This last Table, when compared with Tables I and II, shows that the invented mud retains all its rheological characteristics, when the characteristics of the mud containing the best adjuvant of the prior art have been totally destroyed.

It thus appears through this example that the invented thinning adjuvant preserves or improves the efficiency of the drilling mud when the mud is submitted to a rise--even an important one--in temperature.

EXAMPLE 5

This example illustrates the thinning action of the invented adjuvant used in a drilling mud whose aqueous phase is natural fresh water of hardness equal to 25 French TH.

The drilling mud, prepared according to the process described in example 4, had the following composition:

______________________________________water                 1500   cm3Bentonite (A)         60     gCalcic bentonite (C)  150    g______________________________________

The pH was checked to be 9.5-10.

Three samples of 500 cm3 each were taken with the aim to test the efficiency of the invented thinning agent.

Trial 4 concerns the reference mud sample exempt from any thinning agent.

Trial 5 concerns the same mud containing an adjuvant consisting of 10 g of an iron and chromium lignosulfonate--reputed to be the best thinning adjuvant of the prior art.

Trial 6 concerns the same mud containing 10 g of active ingredient of the invented thinning agent, as obtained in example 3.

The three Trials were submitted to a 10-minute stirring period using a Hamilton-Beach in the Low position.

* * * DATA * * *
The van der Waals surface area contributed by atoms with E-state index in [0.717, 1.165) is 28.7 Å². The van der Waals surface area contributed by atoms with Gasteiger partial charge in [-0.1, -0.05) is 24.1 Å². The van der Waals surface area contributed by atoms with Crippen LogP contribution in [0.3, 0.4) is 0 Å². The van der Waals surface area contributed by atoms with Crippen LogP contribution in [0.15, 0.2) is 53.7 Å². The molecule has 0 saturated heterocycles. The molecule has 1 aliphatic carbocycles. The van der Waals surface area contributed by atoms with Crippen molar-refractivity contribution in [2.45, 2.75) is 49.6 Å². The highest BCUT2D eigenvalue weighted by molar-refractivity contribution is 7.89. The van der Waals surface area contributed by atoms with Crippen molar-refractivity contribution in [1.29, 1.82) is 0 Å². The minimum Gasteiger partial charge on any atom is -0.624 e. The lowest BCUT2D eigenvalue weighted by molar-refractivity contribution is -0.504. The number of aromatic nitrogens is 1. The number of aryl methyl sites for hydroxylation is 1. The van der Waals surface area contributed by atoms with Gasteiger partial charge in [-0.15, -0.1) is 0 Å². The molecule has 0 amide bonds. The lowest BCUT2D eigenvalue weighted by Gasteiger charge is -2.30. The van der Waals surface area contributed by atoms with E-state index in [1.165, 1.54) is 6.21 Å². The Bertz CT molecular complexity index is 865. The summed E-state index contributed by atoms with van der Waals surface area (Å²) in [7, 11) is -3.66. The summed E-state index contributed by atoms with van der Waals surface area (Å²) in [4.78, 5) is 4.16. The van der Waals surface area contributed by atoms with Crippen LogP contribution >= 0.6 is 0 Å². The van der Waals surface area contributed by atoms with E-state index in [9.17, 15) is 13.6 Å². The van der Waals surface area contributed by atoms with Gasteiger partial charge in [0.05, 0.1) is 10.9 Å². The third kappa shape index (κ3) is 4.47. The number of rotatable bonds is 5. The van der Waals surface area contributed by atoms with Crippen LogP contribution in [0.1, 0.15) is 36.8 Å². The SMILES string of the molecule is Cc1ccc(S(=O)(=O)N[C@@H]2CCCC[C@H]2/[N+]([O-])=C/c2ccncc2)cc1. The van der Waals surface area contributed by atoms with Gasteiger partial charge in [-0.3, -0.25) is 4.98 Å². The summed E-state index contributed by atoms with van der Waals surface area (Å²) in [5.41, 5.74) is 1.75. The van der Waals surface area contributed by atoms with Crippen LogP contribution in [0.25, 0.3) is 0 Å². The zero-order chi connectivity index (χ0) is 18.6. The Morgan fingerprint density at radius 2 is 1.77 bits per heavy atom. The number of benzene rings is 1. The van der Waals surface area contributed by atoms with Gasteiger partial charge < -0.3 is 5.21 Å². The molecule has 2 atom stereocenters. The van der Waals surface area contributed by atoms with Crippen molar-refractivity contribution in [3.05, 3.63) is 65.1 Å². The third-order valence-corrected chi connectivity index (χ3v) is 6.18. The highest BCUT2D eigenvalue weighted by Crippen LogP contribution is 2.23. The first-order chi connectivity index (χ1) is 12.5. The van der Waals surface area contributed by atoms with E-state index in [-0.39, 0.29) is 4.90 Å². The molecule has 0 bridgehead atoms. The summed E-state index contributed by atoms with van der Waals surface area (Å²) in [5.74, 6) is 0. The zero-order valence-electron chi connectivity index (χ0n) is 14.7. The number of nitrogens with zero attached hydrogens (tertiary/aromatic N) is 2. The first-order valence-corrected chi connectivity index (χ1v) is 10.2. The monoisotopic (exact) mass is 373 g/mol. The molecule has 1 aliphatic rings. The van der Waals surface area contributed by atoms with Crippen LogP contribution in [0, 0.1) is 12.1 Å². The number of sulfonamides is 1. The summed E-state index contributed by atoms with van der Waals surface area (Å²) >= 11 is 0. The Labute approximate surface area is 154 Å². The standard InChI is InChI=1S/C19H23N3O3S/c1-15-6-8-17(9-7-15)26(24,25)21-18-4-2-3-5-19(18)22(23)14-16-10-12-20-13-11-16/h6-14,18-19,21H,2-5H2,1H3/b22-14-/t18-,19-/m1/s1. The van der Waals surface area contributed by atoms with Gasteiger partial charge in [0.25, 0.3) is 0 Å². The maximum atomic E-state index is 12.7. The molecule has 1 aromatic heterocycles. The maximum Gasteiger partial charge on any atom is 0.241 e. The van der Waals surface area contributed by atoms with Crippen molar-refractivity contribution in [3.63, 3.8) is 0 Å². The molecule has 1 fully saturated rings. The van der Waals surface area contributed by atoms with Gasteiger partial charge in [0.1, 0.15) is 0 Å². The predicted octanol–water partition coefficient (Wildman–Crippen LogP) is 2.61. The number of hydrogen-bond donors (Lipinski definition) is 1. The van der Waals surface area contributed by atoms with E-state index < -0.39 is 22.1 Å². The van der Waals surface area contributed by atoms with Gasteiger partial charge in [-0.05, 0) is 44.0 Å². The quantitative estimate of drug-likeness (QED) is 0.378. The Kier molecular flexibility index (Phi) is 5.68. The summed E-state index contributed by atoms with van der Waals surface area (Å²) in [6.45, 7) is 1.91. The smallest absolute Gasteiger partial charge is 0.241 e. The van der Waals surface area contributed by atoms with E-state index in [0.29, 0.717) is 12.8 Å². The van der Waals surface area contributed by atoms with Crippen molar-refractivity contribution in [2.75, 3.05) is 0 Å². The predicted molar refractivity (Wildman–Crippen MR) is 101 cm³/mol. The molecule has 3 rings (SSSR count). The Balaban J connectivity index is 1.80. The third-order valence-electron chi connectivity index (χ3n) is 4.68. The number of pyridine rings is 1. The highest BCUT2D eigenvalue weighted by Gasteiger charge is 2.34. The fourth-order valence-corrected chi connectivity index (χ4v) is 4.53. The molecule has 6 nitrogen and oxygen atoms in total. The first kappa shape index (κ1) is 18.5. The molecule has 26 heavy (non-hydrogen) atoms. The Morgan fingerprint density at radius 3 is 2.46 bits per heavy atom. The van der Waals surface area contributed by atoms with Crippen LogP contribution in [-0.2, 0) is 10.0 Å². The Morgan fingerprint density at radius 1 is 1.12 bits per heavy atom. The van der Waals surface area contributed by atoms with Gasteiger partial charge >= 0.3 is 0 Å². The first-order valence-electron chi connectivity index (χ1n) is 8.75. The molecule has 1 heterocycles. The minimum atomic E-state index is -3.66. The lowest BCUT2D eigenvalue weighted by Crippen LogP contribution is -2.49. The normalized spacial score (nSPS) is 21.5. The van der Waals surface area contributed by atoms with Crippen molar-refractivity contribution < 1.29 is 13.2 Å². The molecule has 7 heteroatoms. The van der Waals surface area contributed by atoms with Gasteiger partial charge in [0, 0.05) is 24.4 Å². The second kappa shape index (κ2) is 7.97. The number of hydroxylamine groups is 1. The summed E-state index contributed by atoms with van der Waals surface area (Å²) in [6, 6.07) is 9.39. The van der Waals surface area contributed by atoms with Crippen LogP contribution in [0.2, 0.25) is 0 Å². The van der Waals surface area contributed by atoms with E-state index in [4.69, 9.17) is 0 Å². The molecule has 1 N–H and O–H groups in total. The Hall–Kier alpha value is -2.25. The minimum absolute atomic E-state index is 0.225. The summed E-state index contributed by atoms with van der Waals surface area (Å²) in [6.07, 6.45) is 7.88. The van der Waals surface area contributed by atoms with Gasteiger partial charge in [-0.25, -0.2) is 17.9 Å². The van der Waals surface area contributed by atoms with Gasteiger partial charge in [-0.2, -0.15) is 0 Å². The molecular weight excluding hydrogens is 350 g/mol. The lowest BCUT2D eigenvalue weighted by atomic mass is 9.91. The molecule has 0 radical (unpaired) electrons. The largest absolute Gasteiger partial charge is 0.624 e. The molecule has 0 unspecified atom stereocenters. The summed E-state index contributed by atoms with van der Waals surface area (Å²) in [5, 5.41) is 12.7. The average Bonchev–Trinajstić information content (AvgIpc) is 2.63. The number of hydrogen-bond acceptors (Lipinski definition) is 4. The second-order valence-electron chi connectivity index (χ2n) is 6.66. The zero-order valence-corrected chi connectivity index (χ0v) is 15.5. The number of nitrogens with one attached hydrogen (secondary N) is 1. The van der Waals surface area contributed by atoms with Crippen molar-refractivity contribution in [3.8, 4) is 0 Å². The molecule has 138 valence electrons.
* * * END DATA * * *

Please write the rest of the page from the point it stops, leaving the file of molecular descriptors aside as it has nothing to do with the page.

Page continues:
At the end of this 10-minute stirring period the rheological characteristics at 20 C. were checked and the filtrate measured, as previously described in example 4.

All results appear in the following Table IV.

              TABLE IV______________________________________Temperature Trial 4     Trial 5   Trial 620 C.       Reference   Prior Art Invention______________________________________AV          56.5        47.5      18PV          2           15        14YV          109         65        80-Gel       108         53        410-Gel      142         72        5API filtrate       10 cm3 7 cm3                             5 cm3"n"         0.03        0.25      0.71"k"         92          16.8      0.26______________________________________

This Table shows that--with both Trials containing the same low quantity of thinning agent--the drilling mud containing the invented adjuvant demonstrates a rheological behaviour far more superior than the behaviour of the mud containing the iron and chromium lignosulfonate.

EXAMPLE 6

This example illustrates the thinning action of the invented adjuvant used in a drilling mud whose aqueous phase is a NaCl-saturated water.

The drilling mud--prepared according to the process described in example 4--had the following composition:

______________________________________NaCl saturated water  1500   cm3Attapulgite (B)       112.5  gCalcic bentonite (C)  150    g______________________________________

The pH of this mud was checked to be 10.

Three samples of 500 cm3 each were taken with the aim to test the efficiency of the invented thinning agent.

Trial 7 concerns the reference mud sample exempt from any thinning agent.

Trial 8 concerns the same mud containing 7.5 g of iron and chromium lignosulfonate--reputed to be the best thinning agent of the prior art.

Trial 9 concerns the same mud containing 7.5 g of active ingredient of the invented thinning adjuvant--as obtained in example 3.

These three Trials were submitted to a 10-minute stirring period using the Hamilton-Beach. At the end of the stirring period the rheological characteristics at 20 C. were checked and the filtrate measured--as previously described in example 4.

All results appear in the following Table V.

              TABLE V______________________________________Temperature Trial 7     Trial 8   Trial 920 C.       Reference   Prior Art Invention______________________________________AV          36.5        35        15PV          13          16        11YV          47          38        80-Gel       36          36        710-Gel      39          34        29"n"         0.28        0.37      0.66"k"         10.5        5.37      0.31______________________________________